1) I wanted him humiliated, sure. But more than that, I wanted his entire philosophy humiliated. When I say "philosophy," I don't just mean the corporatism and the racism and the gluttony and the arrogant incompetence -- I mean the whining and the drama, the sense of having earned something you never came close to earning, the sense that you should nurse your deserved rejections as profound betrayals rather than wake-up calls, and (of course) the sense that your immediate pleasure is the literally the only thing that should matter to anyone and everyone. Thus I also wanted his votaries humiliated, but I suspect a lot of them will move on from our President more quickly than we're inclined to think. Trouble is they'll move on to things like QAnon and the Proud Boys and obsessing over antifa, just like they moved on to him from the "War on Terror" and the Tea Party and "Regulation Nation" and Blue Lives Matter and so many other outrages manufactured by the right.
How did we fail to humiliate this philosophy? Democrats, again, had a chance to nominate Bernie Sanders, with his popular agenda and incorrigible manner, but settled, again, this time for Joe Biden. Democrats aren't entirely to blame, of course -- plenty of Republicans professed displeasure with our President's obnoxiousness, etc., but were happy to reward him with their vote for all those judges and tax cuts. And Republicans still have a very sophisticated vote suppression operation; Democrats' only strategy against it (though, hey, at least this time they had one!) was to turn out every conceivable vote, though a hammer only does so much against a machine. And Republicans have more than one machine: they also have their ancient con of telling folks they must fend for themselves without their government's help and hey wouldn't everything be easier if black folks didn't get all these "goodies"? It's an easy argument to win -- our government is us, and the main "goody" black folks get is the higher likelihood of getting shot by police for brandishing a cellphone -- but a harder argument to kill.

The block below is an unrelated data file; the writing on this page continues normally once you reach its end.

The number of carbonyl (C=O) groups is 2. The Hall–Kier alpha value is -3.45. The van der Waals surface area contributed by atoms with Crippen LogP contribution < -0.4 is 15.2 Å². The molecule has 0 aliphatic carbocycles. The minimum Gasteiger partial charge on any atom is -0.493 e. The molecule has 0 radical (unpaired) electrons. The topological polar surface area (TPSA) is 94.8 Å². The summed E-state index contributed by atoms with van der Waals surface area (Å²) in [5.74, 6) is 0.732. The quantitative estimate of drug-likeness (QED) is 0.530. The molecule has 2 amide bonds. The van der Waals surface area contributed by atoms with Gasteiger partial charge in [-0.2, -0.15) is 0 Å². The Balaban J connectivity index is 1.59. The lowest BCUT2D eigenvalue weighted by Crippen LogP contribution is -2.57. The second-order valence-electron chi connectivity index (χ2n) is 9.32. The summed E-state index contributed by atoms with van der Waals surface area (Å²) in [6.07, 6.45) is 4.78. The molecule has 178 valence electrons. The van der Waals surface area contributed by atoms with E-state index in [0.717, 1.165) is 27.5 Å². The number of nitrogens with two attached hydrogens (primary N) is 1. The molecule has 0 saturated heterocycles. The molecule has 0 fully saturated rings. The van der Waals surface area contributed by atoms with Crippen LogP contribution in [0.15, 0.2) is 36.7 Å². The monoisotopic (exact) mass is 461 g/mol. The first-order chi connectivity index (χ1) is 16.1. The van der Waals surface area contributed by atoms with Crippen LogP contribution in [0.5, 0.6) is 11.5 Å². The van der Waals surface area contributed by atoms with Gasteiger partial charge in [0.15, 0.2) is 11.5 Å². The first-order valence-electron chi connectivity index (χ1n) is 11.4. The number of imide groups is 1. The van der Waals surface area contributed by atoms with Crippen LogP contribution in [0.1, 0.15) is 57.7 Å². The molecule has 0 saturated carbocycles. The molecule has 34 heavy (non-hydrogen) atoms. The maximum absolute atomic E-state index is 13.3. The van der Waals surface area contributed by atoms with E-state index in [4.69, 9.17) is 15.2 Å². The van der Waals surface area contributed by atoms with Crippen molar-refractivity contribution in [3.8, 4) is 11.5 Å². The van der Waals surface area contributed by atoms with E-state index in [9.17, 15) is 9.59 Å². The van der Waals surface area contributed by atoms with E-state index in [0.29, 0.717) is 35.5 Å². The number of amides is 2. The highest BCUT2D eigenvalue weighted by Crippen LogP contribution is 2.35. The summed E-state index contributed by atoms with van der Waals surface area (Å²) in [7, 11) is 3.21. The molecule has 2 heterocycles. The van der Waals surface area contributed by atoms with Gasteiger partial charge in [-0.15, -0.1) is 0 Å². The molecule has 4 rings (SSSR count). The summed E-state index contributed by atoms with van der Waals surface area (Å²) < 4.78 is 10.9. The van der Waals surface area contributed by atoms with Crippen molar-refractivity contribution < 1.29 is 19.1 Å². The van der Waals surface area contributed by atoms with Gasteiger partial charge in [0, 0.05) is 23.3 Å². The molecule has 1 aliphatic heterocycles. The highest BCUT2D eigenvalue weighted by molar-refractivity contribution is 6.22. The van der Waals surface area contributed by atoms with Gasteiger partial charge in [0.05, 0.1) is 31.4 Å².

So why do such arguments persist? Folks can't hold everything in their head at once even under ideal conditions, but we don't even have "ideal conditions," including the ability to provide for a family of four on a single income and the expectation that your children will do better than you thanks to inexpensive higher ed. As a friend of mine often says, we don't agree on what the truth is anymore, and we don't even agree on how we find truth anymore. But we've also become a people who don't shame each other for their bad ideas anymore -- people say "everyone has the right to an opinion" as if merely having an opinion also entitles them to respect for that opinion, which it certainly does not. Now, some folks who feel the same way I do about shaming blame "tolerance" and "political correctness" for that, but they're wrong -- we shouldn't shame people for being transgender or for calling out racism, but we should shame them for lying, for stealing, for arrogance, for ignorance, for cowardice, for gluttony, for unreliability, for all manner of corruption both earthly and spiritual. Before we can reconcile with our wayward countryfolk, they have to be ashamed of what they've done, so we better re-learn the art of shaming, not least because shame is one of the ways civilized people take care of problems so that they don't shoot each other over them.